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German Chancellor Angela Merkel's disputed tax-cut plan has passed parliament. However, critics worry the plan will only worsen the country's rising debt.
Merkel faced stiff opposition from within her own party over the cuts
German Chancellor Angela Merkel won a key political victory Friday as her proposed tax-relief package passed in parliament. The plan includes tax cuts amounting to approximately 8.5 billion euros ($12.2 million), relaxing the tax burden on families with children and cutting sales taxes for hotels.
However, the tax cuts have been strongly criticized by many since Germany, traditionally very fiscally prudent, is already faced with a large amount of debt. State leaders from within Merkel's own party, the Christian Democrats (CDU), had threatened to block the bill.
But the two final states which were potential hurdles, Saxony and Schleswig-Holstein, saw their CDU leaders drop their opposition.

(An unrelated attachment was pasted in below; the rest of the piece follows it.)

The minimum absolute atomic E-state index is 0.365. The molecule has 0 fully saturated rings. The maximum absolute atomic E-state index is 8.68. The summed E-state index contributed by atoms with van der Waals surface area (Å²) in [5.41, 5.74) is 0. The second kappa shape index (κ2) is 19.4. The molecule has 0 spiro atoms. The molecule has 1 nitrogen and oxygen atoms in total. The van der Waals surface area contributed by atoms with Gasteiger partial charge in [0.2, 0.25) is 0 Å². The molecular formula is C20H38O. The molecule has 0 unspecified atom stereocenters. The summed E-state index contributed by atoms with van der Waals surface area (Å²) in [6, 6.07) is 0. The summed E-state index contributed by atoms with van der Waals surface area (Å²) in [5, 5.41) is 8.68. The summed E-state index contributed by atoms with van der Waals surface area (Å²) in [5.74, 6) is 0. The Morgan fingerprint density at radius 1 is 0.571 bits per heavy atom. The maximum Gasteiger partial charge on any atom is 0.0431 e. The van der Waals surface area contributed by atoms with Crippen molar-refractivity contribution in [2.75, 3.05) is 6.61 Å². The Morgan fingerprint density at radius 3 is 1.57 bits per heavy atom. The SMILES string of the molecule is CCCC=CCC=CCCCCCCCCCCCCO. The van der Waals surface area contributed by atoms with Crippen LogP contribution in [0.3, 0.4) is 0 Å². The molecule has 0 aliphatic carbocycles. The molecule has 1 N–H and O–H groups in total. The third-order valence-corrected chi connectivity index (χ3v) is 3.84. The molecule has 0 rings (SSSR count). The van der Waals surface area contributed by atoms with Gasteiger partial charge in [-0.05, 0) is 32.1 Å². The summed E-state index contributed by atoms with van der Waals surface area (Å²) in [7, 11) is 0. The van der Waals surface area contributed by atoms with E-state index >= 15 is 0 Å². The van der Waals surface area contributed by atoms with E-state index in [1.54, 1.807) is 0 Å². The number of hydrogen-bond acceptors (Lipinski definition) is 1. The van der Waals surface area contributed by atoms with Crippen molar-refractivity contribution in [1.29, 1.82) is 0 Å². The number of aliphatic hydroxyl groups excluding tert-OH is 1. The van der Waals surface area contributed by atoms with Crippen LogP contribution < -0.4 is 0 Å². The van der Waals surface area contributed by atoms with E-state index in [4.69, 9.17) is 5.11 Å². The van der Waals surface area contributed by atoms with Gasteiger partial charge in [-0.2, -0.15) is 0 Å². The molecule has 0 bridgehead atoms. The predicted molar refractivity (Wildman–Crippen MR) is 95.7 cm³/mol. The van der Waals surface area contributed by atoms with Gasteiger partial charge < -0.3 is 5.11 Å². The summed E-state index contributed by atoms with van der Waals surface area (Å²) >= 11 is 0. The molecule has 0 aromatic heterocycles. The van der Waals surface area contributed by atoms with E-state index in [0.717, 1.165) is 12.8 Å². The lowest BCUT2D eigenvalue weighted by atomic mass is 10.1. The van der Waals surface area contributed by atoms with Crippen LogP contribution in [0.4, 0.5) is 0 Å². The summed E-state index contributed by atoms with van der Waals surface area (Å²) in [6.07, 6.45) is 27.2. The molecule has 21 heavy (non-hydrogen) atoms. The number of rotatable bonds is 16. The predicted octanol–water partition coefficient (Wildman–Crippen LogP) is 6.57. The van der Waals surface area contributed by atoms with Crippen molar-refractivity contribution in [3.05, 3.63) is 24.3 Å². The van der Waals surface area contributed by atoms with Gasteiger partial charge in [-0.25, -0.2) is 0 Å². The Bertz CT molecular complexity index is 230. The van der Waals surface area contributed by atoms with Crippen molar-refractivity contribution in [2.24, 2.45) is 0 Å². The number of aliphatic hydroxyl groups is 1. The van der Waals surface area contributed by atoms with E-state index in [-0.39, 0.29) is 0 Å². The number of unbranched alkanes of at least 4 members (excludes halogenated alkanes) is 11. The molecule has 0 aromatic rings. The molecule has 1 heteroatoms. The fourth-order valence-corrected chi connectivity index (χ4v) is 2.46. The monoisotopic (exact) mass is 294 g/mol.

Schleswig-Holstein Premier Peter Harry Carstensen told reporters Friday was “a good day for Germany” and that “the fighting and resistance were worth it.”
Despite the tax relief promised by the government, a recent poll by the Forsa institute shows 69 percent of Germans disapprove of tax breaks at this time.
The global financial crisis has drastically hampered public finances, with Merkel's government predicting the national debt will rise to 85.5 billion euros ($123.12 billion) in 2010.
Editor: Kyle James